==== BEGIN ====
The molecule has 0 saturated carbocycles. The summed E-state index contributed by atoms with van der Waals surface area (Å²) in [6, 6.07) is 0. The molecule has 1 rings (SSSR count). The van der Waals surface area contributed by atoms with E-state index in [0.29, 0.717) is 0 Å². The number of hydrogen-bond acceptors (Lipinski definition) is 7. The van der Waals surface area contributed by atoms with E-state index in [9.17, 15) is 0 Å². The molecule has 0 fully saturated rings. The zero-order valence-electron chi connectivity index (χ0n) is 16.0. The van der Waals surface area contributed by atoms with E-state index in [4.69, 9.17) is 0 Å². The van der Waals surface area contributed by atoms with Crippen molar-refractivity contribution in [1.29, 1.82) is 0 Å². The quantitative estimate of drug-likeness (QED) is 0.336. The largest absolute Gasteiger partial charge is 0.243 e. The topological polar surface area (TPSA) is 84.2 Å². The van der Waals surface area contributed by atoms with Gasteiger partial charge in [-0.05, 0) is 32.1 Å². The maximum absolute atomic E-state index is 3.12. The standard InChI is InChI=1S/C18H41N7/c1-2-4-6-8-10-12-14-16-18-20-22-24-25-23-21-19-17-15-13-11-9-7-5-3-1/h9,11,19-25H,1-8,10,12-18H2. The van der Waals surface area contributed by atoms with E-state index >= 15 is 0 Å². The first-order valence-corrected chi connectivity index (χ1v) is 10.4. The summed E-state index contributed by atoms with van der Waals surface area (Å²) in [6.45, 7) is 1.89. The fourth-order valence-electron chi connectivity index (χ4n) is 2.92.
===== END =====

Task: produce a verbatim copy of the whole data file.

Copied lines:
The molecule has 0 saturated carbocycles. The summed E-state index contributed by atoms with van der Waals surface area (Å²) in [6, 6.07) is 0. The molecule has 1 rings (SSSR count). The van der Waals surface area contributed by atoms with E-state index in [0.29, 0.717) is 0 Å². The number of hydrogen-bond acceptors (Lipinski definition) is 7. The van der Waals surface area contributed by atoms with E-state index in [9.17, 15) is 0 Å². The molecule has 0 fully saturated rings. The zero-order valence-electron chi connectivity index (χ0n) is 16.0. The van der Waals surface area contributed by atoms with E-state index in [4.69, 9.17) is 0 Å². The van der Waals surface area contributed by atoms with Crippen molar-refractivity contribution in [1.29, 1.82) is 0 Å². The quantitative estimate of drug-likeness (QED) is 0.336. The largest absolute Gasteiger partial charge is 0.243 e. The topological polar surface area (TPSA) is 84.2 Å². The van der Waals surface area contributed by atoms with Gasteiger partial charge in [-0.05, 0) is 32.1 Å². The maximum absolute atomic E-state index is 3.12. The standard InChI is InChI=1S/C18H41N7/c1-2-4-6-8-10-12-14-16-18-20-22-24-25-23-21-19-17-15-13-11-9-7-5-3-1/h9,11,19-25H,1-8,10,12-18H2. The van der Waals surface area contributed by atoms with E-state index >= 15 is 0 Å². The first-order valence-corrected chi connectivity index (χ1v) is 10.4. The summed E-state index contributed by atoms with van der Waals surface area (Å²) in [6.45, 7) is 1.89. The fourth-order valence-electron chi connectivity index (χ4n) is 2.92.